People with disabilities have unique considerations when it comes to emergencies and evacuations. There are many access and functional needs to consider, particularly relating to communication methods, transportation, sheltering, access to assistive devices, emergency social services, and transition back to the community. Post-disaster audits from disasters highlight the need to improve emergency services for persons with disabilities.
Emergency evacuations caused by severe weather are becoming more common, and an aging population means the number of people with disabilities will increase. What can governments, communities, and individuals do to better support persons with disabilities during emergencies?
Research supported by Accessibility Standards Canada and the Social Sciences and Humanities Research Council (SSHRC)
Needs of people with disabilities must be considered in emergencies, advocates say (Halifax Examiner, November 2, 2022)
Katie Aubrecht, PhD, is Canada Research Chair Tier II Health Equity and Social Justice and Assistant Professor in the Department of Sociology at St. Francis Xavier University, Antigonish, Nova Scotia, where she supervises students and teaches courses in the areas of mental health and society, disability and culture, race and identity, social theory, and social policy. Aubrecht’s research program, informed by sociology and disability studies, uses participatory and intersectional approaches and qualitative research methods to map and analyze marginalization, mental health and resilience across the life span as social justice issues. The overall purpose of this research is to generate new knowledge to enhance the care and self-perceived mental health and wellness of diverse people in rural communities. This program is supported by the Spatializing Care Lab, a participatory arts-informed health research and training infrastructure that bridges medical, social, and cultural approaches to care. Additional information is available at www.mystfx.ca/carelab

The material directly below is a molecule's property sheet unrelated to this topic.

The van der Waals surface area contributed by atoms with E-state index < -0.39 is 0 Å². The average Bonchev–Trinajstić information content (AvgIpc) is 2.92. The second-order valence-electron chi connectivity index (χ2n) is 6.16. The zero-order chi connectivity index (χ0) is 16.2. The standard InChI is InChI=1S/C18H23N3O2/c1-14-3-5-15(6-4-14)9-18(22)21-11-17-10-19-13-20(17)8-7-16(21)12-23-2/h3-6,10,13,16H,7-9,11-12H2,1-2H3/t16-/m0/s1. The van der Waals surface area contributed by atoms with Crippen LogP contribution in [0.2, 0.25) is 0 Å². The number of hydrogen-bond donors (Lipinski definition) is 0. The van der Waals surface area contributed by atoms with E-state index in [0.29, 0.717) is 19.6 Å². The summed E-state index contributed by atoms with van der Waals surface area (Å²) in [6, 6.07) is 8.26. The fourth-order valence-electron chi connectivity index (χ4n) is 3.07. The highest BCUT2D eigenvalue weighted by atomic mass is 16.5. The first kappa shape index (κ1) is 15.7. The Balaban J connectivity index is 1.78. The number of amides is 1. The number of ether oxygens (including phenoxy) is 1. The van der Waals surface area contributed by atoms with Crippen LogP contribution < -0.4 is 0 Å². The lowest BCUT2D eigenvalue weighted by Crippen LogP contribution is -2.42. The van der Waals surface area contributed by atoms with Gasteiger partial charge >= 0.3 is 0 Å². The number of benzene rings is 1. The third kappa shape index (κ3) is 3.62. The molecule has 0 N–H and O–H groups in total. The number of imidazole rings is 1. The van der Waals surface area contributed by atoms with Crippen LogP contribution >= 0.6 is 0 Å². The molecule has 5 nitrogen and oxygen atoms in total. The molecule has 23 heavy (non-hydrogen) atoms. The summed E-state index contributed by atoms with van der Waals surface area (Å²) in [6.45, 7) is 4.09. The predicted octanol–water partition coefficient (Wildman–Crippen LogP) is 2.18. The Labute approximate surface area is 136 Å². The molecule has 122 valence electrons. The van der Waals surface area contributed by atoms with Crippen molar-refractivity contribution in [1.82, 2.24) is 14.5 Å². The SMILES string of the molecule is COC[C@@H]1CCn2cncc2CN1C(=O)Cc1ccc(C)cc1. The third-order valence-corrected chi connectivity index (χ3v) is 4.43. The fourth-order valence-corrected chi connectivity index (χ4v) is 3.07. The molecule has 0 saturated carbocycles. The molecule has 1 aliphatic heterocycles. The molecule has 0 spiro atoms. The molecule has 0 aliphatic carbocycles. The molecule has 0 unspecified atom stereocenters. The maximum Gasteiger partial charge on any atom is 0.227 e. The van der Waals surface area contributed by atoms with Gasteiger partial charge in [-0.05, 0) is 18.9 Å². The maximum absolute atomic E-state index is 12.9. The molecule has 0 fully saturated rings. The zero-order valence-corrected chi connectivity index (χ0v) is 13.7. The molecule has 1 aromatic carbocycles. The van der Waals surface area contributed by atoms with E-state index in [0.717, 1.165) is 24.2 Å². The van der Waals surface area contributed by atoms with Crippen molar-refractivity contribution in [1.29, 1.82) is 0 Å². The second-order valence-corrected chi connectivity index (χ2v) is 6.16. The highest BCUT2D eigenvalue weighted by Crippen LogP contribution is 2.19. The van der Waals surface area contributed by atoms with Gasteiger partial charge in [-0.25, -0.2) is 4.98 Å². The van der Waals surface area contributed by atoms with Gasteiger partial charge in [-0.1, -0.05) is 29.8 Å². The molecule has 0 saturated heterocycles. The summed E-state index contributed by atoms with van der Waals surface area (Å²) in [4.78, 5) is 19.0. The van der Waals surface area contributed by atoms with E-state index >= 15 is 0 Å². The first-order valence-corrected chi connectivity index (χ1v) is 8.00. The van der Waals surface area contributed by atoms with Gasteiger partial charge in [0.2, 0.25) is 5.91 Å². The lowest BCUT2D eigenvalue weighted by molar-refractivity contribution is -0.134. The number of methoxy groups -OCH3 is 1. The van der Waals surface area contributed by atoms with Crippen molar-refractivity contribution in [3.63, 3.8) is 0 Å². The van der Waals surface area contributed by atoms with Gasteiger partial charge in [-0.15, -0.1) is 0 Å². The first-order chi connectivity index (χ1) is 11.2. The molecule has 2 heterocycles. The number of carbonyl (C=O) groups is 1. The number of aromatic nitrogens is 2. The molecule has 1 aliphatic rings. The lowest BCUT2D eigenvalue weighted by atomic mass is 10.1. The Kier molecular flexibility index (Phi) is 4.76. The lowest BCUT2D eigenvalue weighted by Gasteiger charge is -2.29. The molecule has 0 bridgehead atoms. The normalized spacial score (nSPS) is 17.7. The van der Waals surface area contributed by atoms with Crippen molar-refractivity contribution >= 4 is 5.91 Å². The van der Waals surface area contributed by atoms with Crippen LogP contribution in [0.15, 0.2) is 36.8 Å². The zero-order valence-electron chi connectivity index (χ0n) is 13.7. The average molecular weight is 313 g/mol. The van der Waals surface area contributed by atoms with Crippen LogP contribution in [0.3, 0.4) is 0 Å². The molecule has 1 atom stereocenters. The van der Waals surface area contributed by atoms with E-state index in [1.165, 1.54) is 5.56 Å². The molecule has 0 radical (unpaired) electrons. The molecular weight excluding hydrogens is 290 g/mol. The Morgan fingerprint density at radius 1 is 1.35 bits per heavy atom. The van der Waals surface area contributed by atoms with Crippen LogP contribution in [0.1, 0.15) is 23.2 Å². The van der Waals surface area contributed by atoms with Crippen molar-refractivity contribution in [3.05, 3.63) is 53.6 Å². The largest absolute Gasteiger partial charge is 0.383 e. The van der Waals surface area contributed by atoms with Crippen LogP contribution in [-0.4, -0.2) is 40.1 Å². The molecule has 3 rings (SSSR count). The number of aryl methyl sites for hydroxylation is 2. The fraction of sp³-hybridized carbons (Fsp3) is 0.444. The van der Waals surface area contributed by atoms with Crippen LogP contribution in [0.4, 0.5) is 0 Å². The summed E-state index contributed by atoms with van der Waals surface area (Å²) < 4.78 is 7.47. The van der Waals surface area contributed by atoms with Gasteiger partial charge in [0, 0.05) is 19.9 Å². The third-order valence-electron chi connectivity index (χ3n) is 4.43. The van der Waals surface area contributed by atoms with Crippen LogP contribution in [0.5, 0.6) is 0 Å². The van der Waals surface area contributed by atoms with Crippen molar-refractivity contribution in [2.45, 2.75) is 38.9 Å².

Steven is the former National Coordinator of the Council of Canadians with Disabilities (CCD) whose motto is “a voice of our own.” He has worked and volunteered with CCD in many roles over the past three decades. Steven is also former Human Rights Officer at Disabled Peoples’ International (DPI) a Canadian based non-governmental organization that works globally to advance the Human Rights of Persons with Disabilities.
For more than 30 years Steven has worked with Disabled Peoples' Organizations, Human Rights Institutions, Governments, Intergovernmental Organizations and United Nations Agencies to advance disability rights. Over time he has gained wide experience in the areas of government relations, international cooperation, economic development, human rights and disability.
Donalda has been a dedicated, full-time healthcare and social change advocate for her entire adult life and has served in a variety of roles in local, provincial, and national organizations. Donalda serves as a Family Patient Advisor for Dalhousie Family Medicine, and for various Nova Scotia Health committees. She has and continues to work tirelessly on behalf of people in need, helping them to navigate the systems of government and attain the services they require, while fighting for improved services and increased accessibility.
Kaitlynne Lowe is an Action Canada Fellow (’21) and a graduate of the Masters of Public Administration Program (2019) at Dalhousie University. She has spent the past four years conducting research work at the MacEachen Institute for Public Policy and Governance. Her work has focused on accessibility issues in Canada’s emergency management response to improve the experience of persons with disabilities. Kaitlynne recently co-authored an op-ed in The Conversation regarding this topic and post-tropical storm Fiona.
Her current research is examining how emergency evacuation processes support people with disabilities and improvements that can be made, specifically regarding risk communication and return to the community. She has published a report for Employment and Social Development Canada (2020) on the impacts of emergency management policies and programs for persons with disabilities across Canada. She also conducts research analyzing government responses to the covid-19 pandemic.